On June 23, 2020, the Indiana Supreme Court issued a landmark decision on cell phones and personal privacy that has the potential to affect most Hoosiers going forward. In an opinion that strengthens Fifth Amendment protections for everyone who owns a smartphone, the Court held that “[f]orcing [the defendant] to unlock her iPhone for law enforcement would violate her Fifth Amendment right against self-incrimination.”
One of the big issues here is that the rules of evidence and related considerations were all conceived and written for a pre-smartphone society. A few short years ago, no one was walking around with a pocket-sized computer in their pants. We live in a sci-fi world, though—even by 20th century standards—and some of our technology has a way of clashing with the established way of doing things.
The Fifth Amendment’s self-incrimination clause protects you from being a witness against yourself. In other words, the Constitution says you can’t be compelled to offer testimonial evidence against yourself in any criminal case. Testimonial evidence is more than just testimony offered from the witness stand.
Testimonial evidence actually has a very broad legal definition, and it includes any verbal or written communication that discloses information. Because of this, it stands to reason that any given smartphone is bound to be loaded with testimonial evidence related to its owner. An unlocked smartphone is typically going to provide access to:
- private communications,
- personal photographs,
- financial documents,
- web browsing history, and
- much, much more.
In this case, the State tried to invoke something called the foregone conclusion exception, which meant it needed to show that it already knew the information it was trying to access. It was not able to do this, because its own evidence showed that investigators had (at best) a general idea of the type of evidence they were looking for.
The Court noted that “[s]martphones are everywhere and contain everything” and found that “law enforcement sought to compel [the defendant] to unlock her iPhone so that it could then scour the device for incriminating information.” Not only was this unconstitutional, it’s precisely the sort of invasive “investigation” that the self-incrimination clause was designed to prevent.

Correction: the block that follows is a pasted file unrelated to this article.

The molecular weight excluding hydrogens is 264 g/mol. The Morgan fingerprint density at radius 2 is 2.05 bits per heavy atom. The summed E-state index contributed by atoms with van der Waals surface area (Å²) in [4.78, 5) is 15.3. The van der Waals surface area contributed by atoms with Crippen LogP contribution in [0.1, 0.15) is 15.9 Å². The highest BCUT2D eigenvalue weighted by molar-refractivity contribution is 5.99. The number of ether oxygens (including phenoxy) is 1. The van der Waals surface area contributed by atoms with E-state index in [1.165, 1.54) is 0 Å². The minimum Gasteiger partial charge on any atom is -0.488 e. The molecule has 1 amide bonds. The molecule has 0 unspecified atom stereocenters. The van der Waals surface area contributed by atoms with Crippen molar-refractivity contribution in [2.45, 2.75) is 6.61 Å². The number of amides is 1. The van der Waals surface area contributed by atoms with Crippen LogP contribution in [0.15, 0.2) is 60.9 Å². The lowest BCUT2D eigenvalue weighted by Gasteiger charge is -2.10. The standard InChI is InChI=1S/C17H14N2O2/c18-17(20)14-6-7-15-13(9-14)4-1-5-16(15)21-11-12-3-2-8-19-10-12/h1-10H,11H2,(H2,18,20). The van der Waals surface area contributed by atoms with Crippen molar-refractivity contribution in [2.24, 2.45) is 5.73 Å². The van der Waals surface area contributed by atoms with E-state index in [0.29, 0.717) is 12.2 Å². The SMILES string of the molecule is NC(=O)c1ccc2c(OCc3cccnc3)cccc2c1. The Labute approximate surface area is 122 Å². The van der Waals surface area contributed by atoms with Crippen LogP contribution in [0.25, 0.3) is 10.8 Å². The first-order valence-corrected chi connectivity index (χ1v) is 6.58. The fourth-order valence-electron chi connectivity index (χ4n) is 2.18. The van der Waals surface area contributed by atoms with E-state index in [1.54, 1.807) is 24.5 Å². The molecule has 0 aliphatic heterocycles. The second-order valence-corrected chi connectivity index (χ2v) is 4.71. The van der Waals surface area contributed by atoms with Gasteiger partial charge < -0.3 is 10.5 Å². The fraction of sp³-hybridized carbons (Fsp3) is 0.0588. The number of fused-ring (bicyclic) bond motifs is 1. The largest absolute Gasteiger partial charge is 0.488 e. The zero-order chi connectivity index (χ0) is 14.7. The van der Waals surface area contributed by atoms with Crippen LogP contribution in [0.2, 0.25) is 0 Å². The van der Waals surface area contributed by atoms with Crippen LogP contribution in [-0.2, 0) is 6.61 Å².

The opinion pointed to other jurisdictions where the State—before ordering a defendant to unlock their phone—must specifically identify the files it intends to search for. It went on to emphasize that simply providing the phone’s password would give investigators unfettered access to everything on the device in question.
This, the Court explained, would allow for investigative fishing expeditions that “tip the scales too far in the State’s favor.” Unwilling to approve such invasive tactics, the Court struck a blow for personal privacy.
Of course, this isn’t the end of the story. Just because judges aren’t supposed to force you to unlock your phone doesn’t mean they won’t try. The same goes for the police, and anything you say to them can and will be used against you. If you cooperate and allow the police to unlock your phone—that’s that. You’ve just consented to a search of your entire digital life.
Bottom line: Don’t give out your passwords, because once the cat’s out of the bag, it’s hard to pretend otherwise. If you have any questions about searches, privacy, or what to expect from the police, give us a call at 317-632-3642, and remember—always plead the 5th!